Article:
x Abu Dhabi, UAEWednesday 26 July 2017

Haj pilgrims create full houses at luxury hotels

Luxury hotels around the Grand Mosque in Mecca are reporting brisk business despite hundreds of new rooms opening for this year's Haj.

Room rates in Mecca increase several-fold for the Hajj season. Fayez Nureledine / AFP
Room rates in Mecca increase several-fold for the Hajj season. Fayez Nureledine / AFP

Luxury hotels around the Grand Mosque in Mecca are reporting brisk business despite hundreds of new rooms opening for this year's Haj, as they continue to tap a captive market from a pool of more than 1 billion Muslims worldwide.

"Makkah Hilton & Towers was a sell-out for the month surrounding Haj," said Shuja Zaidi, the hotel's general manager and vice president for Hilton Worldwide's projects in Saudi Arabia. "We had expected rates to be lower than in 2010 due to the increased supply of hotel rooms in and around the haram."

But demand exceeded supply and rates remained "in line" with last year, he said.

Last year, the 213-suite Raffles Makkah Palace, overlooking the Grand Mosque and Kaaba, opened at the Abraj Al Bait complex, a seven-tower development.

An 858-room Fairmont hoteloperates in the same complex, in a building that resembles London's Big Ben tower. The Fairmont also opened up all its rooms for this year's Haj.

Room rates in Mecca increase several-fold for the Haj season as some 2.5 million pilgrims converge in Mecca.

According to local reports, there has been a 10 per cent decline in occupancy in Mecca this Haj compared with last year because more hotels have been licensed. But luxury, branded hotels seem to have experienced little impact.

Fairmont said that although it was running at 100 per cent occupancy for the Haj season, the number of pilgrims from countries affected by this year's uprisings in the Arab world fell sharply.

"The political crisis in the some of the Arabic countries had some influence on hotels' business in Mecca - there was a remarkable decrease in the number of guests coming from these countries," said Khaled Yamak, the group director of communications and business development for the Fairmont Makkah Clock Royal Tower hotel, the Raffles Makkah Palace and the Swissotel Makkah.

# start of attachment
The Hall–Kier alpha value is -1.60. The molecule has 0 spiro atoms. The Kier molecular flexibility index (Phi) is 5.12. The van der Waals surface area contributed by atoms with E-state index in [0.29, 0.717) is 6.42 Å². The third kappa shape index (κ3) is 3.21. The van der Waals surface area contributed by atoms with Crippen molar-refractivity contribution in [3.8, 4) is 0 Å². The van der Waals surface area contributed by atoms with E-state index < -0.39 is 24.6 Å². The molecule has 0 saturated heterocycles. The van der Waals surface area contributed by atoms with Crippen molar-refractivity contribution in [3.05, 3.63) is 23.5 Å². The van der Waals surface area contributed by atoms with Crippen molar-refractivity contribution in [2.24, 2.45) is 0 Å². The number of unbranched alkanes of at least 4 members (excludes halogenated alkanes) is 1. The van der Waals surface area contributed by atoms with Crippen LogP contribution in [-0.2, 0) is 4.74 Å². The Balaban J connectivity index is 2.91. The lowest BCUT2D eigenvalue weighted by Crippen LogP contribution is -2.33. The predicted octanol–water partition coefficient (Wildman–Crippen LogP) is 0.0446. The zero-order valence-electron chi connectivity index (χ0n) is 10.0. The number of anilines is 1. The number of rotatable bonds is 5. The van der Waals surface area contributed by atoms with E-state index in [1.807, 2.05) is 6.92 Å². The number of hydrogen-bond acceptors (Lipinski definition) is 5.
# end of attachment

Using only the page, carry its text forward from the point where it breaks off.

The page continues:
Mr Yamak said he was not concerned about new openings in Makkah because of the Fairmont property's prime location.

In 2009, many Muslims avoided going to Mecca because of concerns surrounding swine flu.

"Demand for rooms at Makkah Hilton & Towers has been on the increase since 2009, and this year was slightly up compared with the same period in 2010, despite the significant increase in hotel supply in the area," Mr Zaidi said.

In May, Hilton Worldwide announced plans to manage six hotels in the long-delayed Jabal Omar project, which overlooks the Grand Mosque. This includes one property under its Conrad luxury brand. Marriott and Hyatt will manage three hotels each as part of the multibillion-dollar development, the operators announced at the same time. The Jabal Omar project had been delayed because of issues involved in securing financing, but it is now said to be moving ahead.

There has long been a shortage of hotel accommodation in the area, with many pilgrims staying in homes rented out by local families.

"[Mecca is] moving from the traditional residential model to a more hospitality and service-based model," said Chiheb ben Mahmoud, the senior vice president at Jones Lang LaSalle Hotels, Middle East and Africa.

The number of pilgrims travelling to Mecca and Medina is expected to increase from about 8 million a year to about 13.75 million within the next decade, according to Jones Lang LaSalle.

"Although hundreds of thousands of pilgrims have already left, technically, however, the Haj season is considered to extend to the first half of the following month," Mr ben Mahmoud said.

rbundhun@thenational.ae

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